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An additional three lawfirms are now participating in a class action suit first launched in August, which accused Apple of failing to acknowledge or do free repairs for a so-called "touch disease" affecting some owners of the iPhone 6 and 6 Plus.
The case has also picked up several new plaintiffs in the process, laywer Richard McCune told Motherboard. Almost 10,000 people have contacted his firm — McCuneWright — looking to participate in the suit, which is being handled through the U.S. District Court for the Northern District of California.
The scope of the action could expand even further, since in a separate but related lawsuit in Utah, Apple filed for not just "an extension of time to respond to the Complaint," but a merger with the California case.
People affected by the "touch disease" have found their iPhones developing flickering gray bands and/or a gradual reduction in touch sensitivity. This could be linked to a lack of structural reinforcement, allowing touch controller chips to come loose from the logic board even under normal bending. One of the key improvements of the iPhone 6s was the use of 7000-series aluminum, drastically reducing the phone's tendency to bend.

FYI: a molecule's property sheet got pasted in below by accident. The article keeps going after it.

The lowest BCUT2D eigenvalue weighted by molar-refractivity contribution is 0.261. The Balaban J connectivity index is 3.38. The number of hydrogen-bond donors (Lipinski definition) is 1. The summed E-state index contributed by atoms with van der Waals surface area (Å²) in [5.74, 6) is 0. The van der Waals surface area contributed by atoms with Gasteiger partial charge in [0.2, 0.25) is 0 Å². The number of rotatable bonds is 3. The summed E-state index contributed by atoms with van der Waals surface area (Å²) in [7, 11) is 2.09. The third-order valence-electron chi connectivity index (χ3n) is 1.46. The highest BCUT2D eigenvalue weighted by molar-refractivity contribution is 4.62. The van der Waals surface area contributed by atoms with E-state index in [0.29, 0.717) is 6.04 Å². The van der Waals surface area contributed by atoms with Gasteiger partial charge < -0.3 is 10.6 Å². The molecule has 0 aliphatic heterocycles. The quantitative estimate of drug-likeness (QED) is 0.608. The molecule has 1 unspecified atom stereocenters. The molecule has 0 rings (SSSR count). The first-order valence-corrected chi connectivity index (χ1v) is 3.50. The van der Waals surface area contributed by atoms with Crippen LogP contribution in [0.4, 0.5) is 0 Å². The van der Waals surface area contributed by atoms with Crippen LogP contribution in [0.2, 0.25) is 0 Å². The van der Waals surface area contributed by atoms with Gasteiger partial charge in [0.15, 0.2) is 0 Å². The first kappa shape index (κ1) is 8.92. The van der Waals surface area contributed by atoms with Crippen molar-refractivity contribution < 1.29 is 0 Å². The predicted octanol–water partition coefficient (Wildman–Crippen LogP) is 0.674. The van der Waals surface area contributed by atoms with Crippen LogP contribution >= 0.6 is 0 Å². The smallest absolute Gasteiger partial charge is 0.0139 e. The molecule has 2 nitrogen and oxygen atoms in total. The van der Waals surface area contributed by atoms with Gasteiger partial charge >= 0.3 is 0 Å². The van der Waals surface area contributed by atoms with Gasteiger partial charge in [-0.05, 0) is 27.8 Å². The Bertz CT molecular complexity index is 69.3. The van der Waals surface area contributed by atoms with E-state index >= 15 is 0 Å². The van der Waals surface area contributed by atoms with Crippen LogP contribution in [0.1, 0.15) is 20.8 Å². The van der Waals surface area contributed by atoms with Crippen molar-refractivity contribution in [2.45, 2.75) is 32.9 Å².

A number of current and former Genius technicians informed Motherboard that Apple is aware of the problem and even using an official retail protocol, despite the fact that it's forcing customers to pay for new or refurbished iPhones. The refurbished phones can potentially suffer the exact same problems as replaced ones.